Viceroy Butterfly vs Monarch: How to Tell the Difference

Once you know the difference, it's easy to identify a viceroy butterfly vs a monarch. See what their wings and caterpillars look like.

viceroy butterfly vs monarchJohn E Heintz Jr/Shutterstock
Notice the black line that runs horizontally across the hindwings of the viceroy butterfly.

Viceroy Butterfly vs Monarch

It happens to every nature enthusiast at least once. You spot an orange butterfly with black markings hovering around a pretty flower and say, “Oh, look, it’s a monarch!” Except, on closer inspection, you realize it’s not. That bold beauty is actually one of the monarch mimics—a viceroy. Once you know what to look for, it’s easy to tell the difference between a viceroy butterfly vs a monarch.

Generally, viceroys are a bit smaller than monarchs. But the simplest way to differentiate between them is to check for the extra black line that extends all the way across the lower wing. You can see this giveaway whether the wings are open or closed.

The monarch and viceroy butterflies have similar color patterns, but the monarch sails along with its wings held up in a shallow V, while the viceroy makes several quick flaps and then goes into a flat-winged glide.

Discover fascinating monarch butterfly facts.

monarch butterflySean Xu/Shutterstock
Monarch on a butterfly bush

Mimicry is a common form of defense among butterflies. Both monarchs and viceroys eat plants that contain bitter-tasting chemicals. For the monarchs, it’s milkweed, which contains toxic latex sap. Monarchs have learned to tolerate it and store those toxins in their bodies to make them taste bad to predators, both as caterpillars and adults.

Likewise, viceroy caterpillars chow down on host plants in the willow family. Those plants contain salicylic acids, and viceroys store them in their bodies, just as monarchs store latex sap.

By evolving to resemble each other, monarchs and viceroys signal to predators that they’re both unpalatable. Viceroys mimic other monarch lookalikes, too. Queen and soldier butterflies have darker, burnt orange-brown coloring compared to monarchs. They’re only found in southern areas. Viceroys that also live in the south are noticeably darker, as they mimic the queen instead of the monarch.

Follow the stages of the monarch butterfly life cycle.

viceroy caterpillarKristen Gilpin
The viceroy caterpillar looks like bird droppings

Viceroy Caterpillar vs Monarch Caterpillar

Viceroy caterpillars look nothing like their yellow, white and black striped monarch counterparts. Instead, in their later stages and in chrysalis, they mimic a pile of bird droppings—clearly not a tasty meal! Unlike monarchs, viceroys don’t migrate, and adult butterflies die off before winter sets in. Psst—use this monarch migration map to track the epic journey.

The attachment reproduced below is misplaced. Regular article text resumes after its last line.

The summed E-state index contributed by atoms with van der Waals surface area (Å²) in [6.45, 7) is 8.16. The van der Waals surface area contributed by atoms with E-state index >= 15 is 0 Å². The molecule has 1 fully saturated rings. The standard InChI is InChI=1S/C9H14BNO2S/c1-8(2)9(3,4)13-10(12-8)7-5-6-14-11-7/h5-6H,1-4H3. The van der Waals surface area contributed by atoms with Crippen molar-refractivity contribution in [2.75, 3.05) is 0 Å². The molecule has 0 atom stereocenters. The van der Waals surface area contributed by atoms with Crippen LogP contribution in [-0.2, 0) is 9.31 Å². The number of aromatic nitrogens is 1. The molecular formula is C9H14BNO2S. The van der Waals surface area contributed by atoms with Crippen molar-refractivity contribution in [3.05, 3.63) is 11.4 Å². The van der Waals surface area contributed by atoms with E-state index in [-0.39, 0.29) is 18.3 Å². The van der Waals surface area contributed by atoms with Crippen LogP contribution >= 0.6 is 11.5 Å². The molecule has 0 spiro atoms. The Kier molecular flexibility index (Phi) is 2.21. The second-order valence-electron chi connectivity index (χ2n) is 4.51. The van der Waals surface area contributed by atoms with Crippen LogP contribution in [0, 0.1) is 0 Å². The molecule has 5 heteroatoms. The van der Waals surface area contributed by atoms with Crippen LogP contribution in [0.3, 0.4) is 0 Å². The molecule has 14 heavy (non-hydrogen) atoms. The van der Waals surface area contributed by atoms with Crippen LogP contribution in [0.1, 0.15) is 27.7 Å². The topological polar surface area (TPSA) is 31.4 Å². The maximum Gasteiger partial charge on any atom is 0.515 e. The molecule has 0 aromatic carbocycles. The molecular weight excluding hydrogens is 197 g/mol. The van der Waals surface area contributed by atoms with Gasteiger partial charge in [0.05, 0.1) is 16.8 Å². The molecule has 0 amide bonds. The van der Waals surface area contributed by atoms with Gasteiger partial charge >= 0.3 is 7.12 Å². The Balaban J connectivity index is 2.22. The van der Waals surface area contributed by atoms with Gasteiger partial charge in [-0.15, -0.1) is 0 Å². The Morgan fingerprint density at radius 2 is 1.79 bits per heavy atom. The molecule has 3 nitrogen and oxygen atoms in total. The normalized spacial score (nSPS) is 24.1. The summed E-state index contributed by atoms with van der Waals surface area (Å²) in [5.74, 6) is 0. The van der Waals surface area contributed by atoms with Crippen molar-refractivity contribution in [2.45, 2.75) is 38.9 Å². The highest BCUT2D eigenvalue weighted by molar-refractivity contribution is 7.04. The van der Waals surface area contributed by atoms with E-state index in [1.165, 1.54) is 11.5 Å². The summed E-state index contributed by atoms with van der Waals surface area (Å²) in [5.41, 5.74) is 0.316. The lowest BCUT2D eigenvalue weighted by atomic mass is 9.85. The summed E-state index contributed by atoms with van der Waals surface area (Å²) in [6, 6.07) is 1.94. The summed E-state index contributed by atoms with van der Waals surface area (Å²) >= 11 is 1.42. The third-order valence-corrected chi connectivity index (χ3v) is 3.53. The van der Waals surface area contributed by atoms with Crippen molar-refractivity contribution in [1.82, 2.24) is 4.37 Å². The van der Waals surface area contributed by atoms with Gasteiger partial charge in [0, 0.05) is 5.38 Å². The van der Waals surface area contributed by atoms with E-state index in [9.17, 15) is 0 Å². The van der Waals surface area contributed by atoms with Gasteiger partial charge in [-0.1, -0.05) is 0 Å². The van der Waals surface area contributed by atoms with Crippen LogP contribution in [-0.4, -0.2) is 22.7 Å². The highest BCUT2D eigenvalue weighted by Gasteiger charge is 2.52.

Monarch caterpillarsCourtesy Kathleen Otto
Monarch caterpillars

When the days grow short, late-season viceroy caterpillars use silk to secure leaf stems firmly to branches. They roll up the leaves and shelter inside through winter. As soon as fresh leaves grow in spring, the caterpillars emerge and resume eating. In just a few weeks, new adult butterflies appear.

Viceroy Butterfly Habitat and Host Plants

Attract viceroys by planting their host plants—willow, cottonwood and poplar—in your backyard garden. Viceroy butterflies lay their eggs on willow leaves and members of that family. Because of this, they’re more often found in wet areas like edges of lakes and rivers and moist woodlands throughout most of the United States and parts of Canada and Mexico. Adults sip nectar from flowers but also love rotting fruit and tree sap, especially in spring.

Are monarch butterflies endangered?

viceroy butterfly vs monarchJill Staake
Monarch (left) / viceroy (right)

Viceroy vs Monarch Butterfly Decoder

Figure out whether a viceroy or monarch butterfly is visiting your garden.

Viceroy Characteristics

  • Wing pattern: Black line across lower wings
  • Wingspan: 2 ½ to 3 ½ inches
  • Host plant: Willow, poplar, cottonwood

Monarch Characteristics

  • Wing pattern: No black line on either wing on both sides side of lower wing
  • Wingspan: 3 ½ to 5 inches
  • Host plant: Milkweed

Next, check out the best monarch butterfly flowers you should grow.

Jill Staake
Jill Staake's lifelong love of nature turned into a career during the years she spent working with native Florida butterflies, caterpillars, and other wildlife at the Museum of Science & Industry in Tampa, Florida. During this time, she helped to maintain 30+ acres of gardens and backwoods, all carefully cultivated to support the more than 20 species of butterflies displayed indoors and out. She now writes for a variety of publications and sites on topics like gardening and birding, among others.